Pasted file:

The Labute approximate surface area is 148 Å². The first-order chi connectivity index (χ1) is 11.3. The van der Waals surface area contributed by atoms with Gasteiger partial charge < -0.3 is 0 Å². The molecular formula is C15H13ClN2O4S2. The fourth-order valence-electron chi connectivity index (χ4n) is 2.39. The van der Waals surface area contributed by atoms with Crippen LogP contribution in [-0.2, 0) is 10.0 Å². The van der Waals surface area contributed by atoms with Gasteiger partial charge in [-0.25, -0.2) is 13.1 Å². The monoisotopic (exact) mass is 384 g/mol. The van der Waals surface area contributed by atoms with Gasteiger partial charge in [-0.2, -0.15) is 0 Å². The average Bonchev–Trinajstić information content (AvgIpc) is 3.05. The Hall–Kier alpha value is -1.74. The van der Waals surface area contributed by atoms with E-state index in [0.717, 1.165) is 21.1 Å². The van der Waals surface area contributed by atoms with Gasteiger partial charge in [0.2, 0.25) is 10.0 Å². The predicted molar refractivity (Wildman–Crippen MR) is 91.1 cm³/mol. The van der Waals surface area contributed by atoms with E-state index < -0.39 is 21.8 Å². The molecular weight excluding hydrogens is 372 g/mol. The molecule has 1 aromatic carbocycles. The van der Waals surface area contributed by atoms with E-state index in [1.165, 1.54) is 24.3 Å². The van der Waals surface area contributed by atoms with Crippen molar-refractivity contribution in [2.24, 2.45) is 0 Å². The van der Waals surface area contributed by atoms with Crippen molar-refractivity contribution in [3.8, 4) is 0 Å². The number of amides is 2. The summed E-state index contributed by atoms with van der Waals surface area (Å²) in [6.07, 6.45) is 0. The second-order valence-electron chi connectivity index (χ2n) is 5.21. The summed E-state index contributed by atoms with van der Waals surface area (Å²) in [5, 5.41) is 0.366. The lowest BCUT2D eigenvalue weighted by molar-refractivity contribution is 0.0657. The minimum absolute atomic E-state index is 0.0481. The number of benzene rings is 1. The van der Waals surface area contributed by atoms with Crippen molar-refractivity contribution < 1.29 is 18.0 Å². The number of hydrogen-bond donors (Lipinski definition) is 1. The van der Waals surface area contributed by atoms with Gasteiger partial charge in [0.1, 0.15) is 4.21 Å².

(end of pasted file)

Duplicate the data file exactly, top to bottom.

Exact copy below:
The Labute approximate surface area is 148 Å². The first-order chi connectivity index (χ1) is 11.3. The van der Waals surface area contributed by atoms with Gasteiger partial charge < -0.3 is 0 Å². The molecular formula is C15H13ClN2O4S2. The fourth-order valence-electron chi connectivity index (χ4n) is 2.39. The van der Waals surface area contributed by atoms with Crippen LogP contribution in [-0.2, 0) is 10.0 Å². The van der Waals surface area contributed by atoms with Gasteiger partial charge in [-0.25, -0.2) is 13.1 Å². The monoisotopic (exact) mass is 384 g/mol. The van der Waals surface area contributed by atoms with Gasteiger partial charge in [-0.2, -0.15) is 0 Å². The average Bonchev–Trinajstić information content (AvgIpc) is 3.05. The Hall–Kier alpha value is -1.74. The van der Waals surface area contributed by atoms with E-state index in [0.717, 1.165) is 21.1 Å². The van der Waals surface area contributed by atoms with Gasteiger partial charge in [0.2, 0.25) is 10.0 Å². The predicted molar refractivity (Wildman–Crippen MR) is 91.1 cm³/mol. The van der Waals surface area contributed by atoms with E-state index < -0.39 is 21.8 Å². The molecular weight excluding hydrogens is 372 g/mol. The molecule has 1 aromatic carbocycles. The van der Waals surface area contributed by atoms with E-state index in [1.165, 1.54) is 24.3 Å². The van der Waals surface area contributed by atoms with Crippen molar-refractivity contribution in [2.24, 2.45) is 0 Å². The van der Waals surface area contributed by atoms with Crippen molar-refractivity contribution in [3.8, 4) is 0 Å². The number of amides is 2. The summed E-state index contributed by atoms with van der Waals surface area (Å²) in [6.07, 6.45) is 0. The second-order valence-electron chi connectivity index (χ2n) is 5.21. The summed E-state index contributed by atoms with van der Waals surface area (Å²) in [5, 5.41) is 0.366. The lowest BCUT2D eigenvalue weighted by molar-refractivity contribution is 0.0657. The minimum absolute atomic E-state index is 0.0481. The number of benzene rings is 1. The van der Waals surface area contributed by atoms with Crippen molar-refractivity contribution < 1.29 is 18.0 Å². The number of hydrogen-bond donors (Lipinski definition) is 1. The van der Waals surface area contributed by atoms with Gasteiger partial charge in [0.1, 0.15) is 4.21 Å².